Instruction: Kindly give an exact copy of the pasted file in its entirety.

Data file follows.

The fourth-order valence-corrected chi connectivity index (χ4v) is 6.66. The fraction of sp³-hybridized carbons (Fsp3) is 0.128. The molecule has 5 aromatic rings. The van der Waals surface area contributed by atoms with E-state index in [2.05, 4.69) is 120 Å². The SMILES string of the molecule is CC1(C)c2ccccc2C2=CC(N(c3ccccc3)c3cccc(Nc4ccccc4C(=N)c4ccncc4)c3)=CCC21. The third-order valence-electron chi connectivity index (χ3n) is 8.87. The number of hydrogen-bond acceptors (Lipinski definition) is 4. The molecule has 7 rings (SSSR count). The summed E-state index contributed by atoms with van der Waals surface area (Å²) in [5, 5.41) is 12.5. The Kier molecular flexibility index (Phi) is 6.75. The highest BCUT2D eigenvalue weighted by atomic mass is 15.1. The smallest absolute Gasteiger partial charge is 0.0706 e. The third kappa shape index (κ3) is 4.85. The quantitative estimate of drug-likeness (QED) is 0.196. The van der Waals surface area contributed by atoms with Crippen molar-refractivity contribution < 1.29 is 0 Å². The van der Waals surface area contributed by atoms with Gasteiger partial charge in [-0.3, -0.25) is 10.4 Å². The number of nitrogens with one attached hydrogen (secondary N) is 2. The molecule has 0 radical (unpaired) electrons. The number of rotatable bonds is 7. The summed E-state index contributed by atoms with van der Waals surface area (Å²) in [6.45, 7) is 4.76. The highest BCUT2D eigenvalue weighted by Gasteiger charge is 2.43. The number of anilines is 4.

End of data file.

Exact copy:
The fourth-order valence-corrected chi connectivity index (χ4v) is 6.66. The fraction of sp³-hybridized carbons (Fsp3) is 0.128. The molecule has 5 aromatic rings. The van der Waals surface area contributed by atoms with E-state index in [2.05, 4.69) is 120 Å². The SMILES string of the molecule is CC1(C)c2ccccc2C2=CC(N(c3ccccc3)c3cccc(Nc4ccccc4C(=N)c4ccncc4)c3)=CCC21. The third-order valence-electron chi connectivity index (χ3n) is 8.87. The number of hydrogen-bond acceptors (Lipinski definition) is 4. The molecule has 7 rings (SSSR count). The summed E-state index contributed by atoms with van der Waals surface area (Å²) in [5, 5.41) is 12.5. The Kier molecular flexibility index (Phi) is 6.75. The highest BCUT2D eigenvalue weighted by atomic mass is 15.1. The smallest absolute Gasteiger partial charge is 0.0706 e. The third kappa shape index (κ3) is 4.85. The quantitative estimate of drug-likeness (QED) is 0.196. The van der Waals surface area contributed by atoms with Crippen molar-refractivity contribution < 1.29 is 0 Å². The van der Waals surface area contributed by atoms with Gasteiger partial charge in [-0.3, -0.25) is 10.4 Å². The number of nitrogens with one attached hydrogen (secondary N) is 2. The molecule has 0 radical (unpaired) electrons. The number of rotatable bonds is 7. The summed E-state index contributed by atoms with van der Waals surface area (Å²) in [6.45, 7) is 4.76. The highest BCUT2D eigenvalue weighted by Gasteiger charge is 2.43. The number of anilines is 4.